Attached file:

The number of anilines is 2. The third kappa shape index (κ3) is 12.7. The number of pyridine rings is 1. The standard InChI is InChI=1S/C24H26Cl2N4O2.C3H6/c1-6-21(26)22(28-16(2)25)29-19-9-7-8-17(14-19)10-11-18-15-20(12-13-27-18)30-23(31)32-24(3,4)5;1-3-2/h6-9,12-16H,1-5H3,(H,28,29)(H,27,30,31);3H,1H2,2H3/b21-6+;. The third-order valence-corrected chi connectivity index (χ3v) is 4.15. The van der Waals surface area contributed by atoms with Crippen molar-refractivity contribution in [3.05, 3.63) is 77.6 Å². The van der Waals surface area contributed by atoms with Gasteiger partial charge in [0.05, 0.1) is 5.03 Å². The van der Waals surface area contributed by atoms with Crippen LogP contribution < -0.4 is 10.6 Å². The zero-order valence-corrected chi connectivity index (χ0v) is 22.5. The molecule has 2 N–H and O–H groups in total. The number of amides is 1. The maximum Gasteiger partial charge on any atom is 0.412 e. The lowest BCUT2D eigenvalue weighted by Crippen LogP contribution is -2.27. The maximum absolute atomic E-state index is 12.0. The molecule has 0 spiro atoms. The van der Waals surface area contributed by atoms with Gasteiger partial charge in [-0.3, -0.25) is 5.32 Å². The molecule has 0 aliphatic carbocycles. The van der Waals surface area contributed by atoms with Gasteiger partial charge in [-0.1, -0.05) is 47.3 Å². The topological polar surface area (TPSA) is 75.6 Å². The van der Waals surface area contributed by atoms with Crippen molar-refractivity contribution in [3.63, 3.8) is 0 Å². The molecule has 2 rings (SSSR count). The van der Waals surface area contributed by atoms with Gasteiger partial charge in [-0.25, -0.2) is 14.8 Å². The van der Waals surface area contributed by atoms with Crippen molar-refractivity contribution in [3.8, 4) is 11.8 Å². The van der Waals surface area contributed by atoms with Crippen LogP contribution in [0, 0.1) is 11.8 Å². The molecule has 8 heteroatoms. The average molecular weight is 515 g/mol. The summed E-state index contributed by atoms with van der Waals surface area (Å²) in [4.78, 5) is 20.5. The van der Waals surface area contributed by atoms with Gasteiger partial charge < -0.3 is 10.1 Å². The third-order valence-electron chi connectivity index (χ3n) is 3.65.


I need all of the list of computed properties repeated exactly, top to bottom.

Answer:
The number of anilines is 2. The third kappa shape index (κ3) is 12.7. The number of pyridine rings is 1. The standard InChI is InChI=1S/C24H26Cl2N4O2.C3H6/c1-6-21(26)22(28-16(2)25)29-19-9-7-8-17(14-19)10-11-18-15-20(12-13-27-18)30-23(31)32-24(3,4)5;1-3-2/h6-9,12-16H,1-5H3,(H,28,29)(H,27,30,31);3H,1H2,2H3/b21-6+;. The third-order valence-corrected chi connectivity index (χ3v) is 4.15. The van der Waals surface area contributed by atoms with Crippen molar-refractivity contribution in [3.05, 3.63) is 77.6 Å². The van der Waals surface area contributed by atoms with Gasteiger partial charge in [0.05, 0.1) is 5.03 Å². The van der Waals surface area contributed by atoms with Crippen LogP contribution < -0.4 is 10.6 Å². The zero-order valence-corrected chi connectivity index (χ0v) is 22.5. The molecule has 2 N–H and O–H groups in total. The number of amides is 1. The maximum Gasteiger partial charge on any atom is 0.412 e. The lowest BCUT2D eigenvalue weighted by Crippen LogP contribution is -2.27. The maximum absolute atomic E-state index is 12.0. The molecule has 0 spiro atoms. The van der Waals surface area contributed by atoms with Gasteiger partial charge in [-0.3, -0.25) is 5.32 Å². The molecule has 0 aliphatic carbocycles. The van der Waals surface area contributed by atoms with Gasteiger partial charge in [-0.1, -0.05) is 47.3 Å². The topological polar surface area (TPSA) is 75.6 Å². The van der Waals surface area contributed by atoms with Crippen molar-refractivity contribution in [3.63, 3.8) is 0 Å². The molecule has 2 rings (SSSR count). The van der Waals surface area contributed by atoms with Gasteiger partial charge in [-0.25, -0.2) is 14.8 Å². The van der Waals surface area contributed by atoms with Crippen molar-refractivity contribution in [3.8, 4) is 11.8 Å². The van der Waals surface area contributed by atoms with Crippen LogP contribution in [0, 0.1) is 11.8 Å². The molecule has 8 heteroatoms. The average molecular weight is 515 g/mol. The summed E-state index contributed by atoms with van der Waals surface area (Å²) in [4.78, 5) is 20.5. The van der Waals surface area contributed by atoms with Gasteiger partial charge < -0.3 is 10.1 Å². The third-order valence-electron chi connectivity index (χ3n) is 3.65.